Import/Export (Austria 2007)Director: Ulrich Seidl; Writers: Ulrich Seidl, Veronika Franz; Cinematography: Edward Lachman, Wolfgang Thaler; Ekateryna Rak; Runtime: 136 min.

Kern (Austria 2012) Director: Veronika Franz, Severin Fiala; Writers: Severin Fiala, Veronika Franz; Producer: Urlich Seidl; Cinematography: Harald Traindl; with Severin Fiala, Veronika Franz, Traute Furthner, Peter Kern; Runtime: 98 min.

King Kongs Tränen (Austria 2010)Director/Writer: Peter Kern; Producers: Peter Roehsler, Peter Kern; Cinematography: Peter Roehsler; with Kathrin Beck, Cornelia Albrecht, Yvonne Köstner, Silvia Wolmuth, Peter Kern, Oliver Rosskopf; Runtime 72 min.

Michael (Austria 2011)Director/Writer: by Markus Schleinzer; Producer: Nikolaus Geyrhalter Filmproduktion GmbH; Cinematography: Gerald Kerkletz; with Michael Fuith, David Rauchenberger, Christine Kain; Runtime: 94 min.

Mörderschwestern (Austria 2011)Director/Writer/Producer: Peter Kern; Cinematography: Peter Roehsler; with Susanne Wuest, March Bischoff, Helmut Berger, Jens Diestel; Runtime 74 min.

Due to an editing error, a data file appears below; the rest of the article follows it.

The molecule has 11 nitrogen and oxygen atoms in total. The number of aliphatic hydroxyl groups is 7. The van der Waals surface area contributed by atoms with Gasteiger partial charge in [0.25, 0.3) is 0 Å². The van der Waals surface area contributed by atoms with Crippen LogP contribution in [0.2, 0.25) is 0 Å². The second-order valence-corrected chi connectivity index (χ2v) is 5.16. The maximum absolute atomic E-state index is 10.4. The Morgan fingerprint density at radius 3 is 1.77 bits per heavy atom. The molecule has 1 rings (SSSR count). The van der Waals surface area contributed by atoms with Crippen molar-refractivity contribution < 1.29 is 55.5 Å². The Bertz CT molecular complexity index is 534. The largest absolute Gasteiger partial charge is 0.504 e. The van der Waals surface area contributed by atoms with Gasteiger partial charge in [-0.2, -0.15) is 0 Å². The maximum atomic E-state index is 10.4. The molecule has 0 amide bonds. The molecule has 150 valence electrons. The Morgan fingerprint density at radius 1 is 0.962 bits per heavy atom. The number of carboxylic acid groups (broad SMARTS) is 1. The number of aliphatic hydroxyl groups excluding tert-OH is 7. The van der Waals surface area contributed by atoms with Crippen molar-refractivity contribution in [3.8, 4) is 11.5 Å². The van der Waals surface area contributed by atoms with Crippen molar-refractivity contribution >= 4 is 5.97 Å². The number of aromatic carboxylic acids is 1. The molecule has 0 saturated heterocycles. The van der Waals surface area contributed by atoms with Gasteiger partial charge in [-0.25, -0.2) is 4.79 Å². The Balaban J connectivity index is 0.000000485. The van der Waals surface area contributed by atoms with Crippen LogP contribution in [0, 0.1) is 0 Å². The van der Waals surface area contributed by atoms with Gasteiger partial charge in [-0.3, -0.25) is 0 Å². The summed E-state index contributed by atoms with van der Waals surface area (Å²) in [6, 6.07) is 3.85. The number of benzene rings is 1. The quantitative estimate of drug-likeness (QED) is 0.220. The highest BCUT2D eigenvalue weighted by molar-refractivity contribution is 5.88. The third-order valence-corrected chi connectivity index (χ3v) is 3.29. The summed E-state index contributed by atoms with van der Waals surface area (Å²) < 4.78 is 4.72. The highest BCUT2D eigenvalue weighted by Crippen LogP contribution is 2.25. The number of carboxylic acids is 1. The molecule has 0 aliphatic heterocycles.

Nordrand / Northern Skirts (Austria/Germany/Switzerland 1999)Director/Writer: Barbara Albert; Producers: Erich Lackner, Martin Hagemann, Rolf Schmid; Cinematography: Christine A. Maier; with Nina Proll, Edita Malovcic; Runtime: 103 min.

Permanent Vacation (USA 1980)Director/Writer/Producer: Jim Jarmusch; Cinematography: Tom DiCillo, James A. Lebovitz; with Chris Parker; Runtime 75 min.

Revanche (Austria 2008)Director/Writer: Götz Spielmann; Producers: Heinz Stussak, Mathias Forberg, Götz Spielmann, Sandra Bohle; Cinematography: Martin Gschlacht; with Johannes Krisch, Ursula Strauss, Andreas Lust, Irina Potapenko; Runtime: 121 min.

Romper Stomper (Australia 1992)Director/Writer: Geoffrey Wright; Producers: Ian Pringle, Daniel Scharf; Cinematography: Ron Hagen; with Russel Crowe, Daniel Pollock, Jacqueline McKenzie; Runtime: 94 min.

Stigmata (USA 1991)Director/Writer: Beth B; with Joseph Budenholzer, Kelly Considine, Johnny Lanz, Miriam McDonough, Brian Moran, Laura Miles Wright; Runtime: 40 min.

Sunset Boulevard (USA 1950)Director: Billy Wilder; Writers: Billy Wilder, Charles Brackett, D.M. Marshman Jr.; Producer: Charles Brackett; Cinematography: John F. Seitz; with William Holden, Gloria Swanson, Erich von Stroheim; Runtime: 110 min.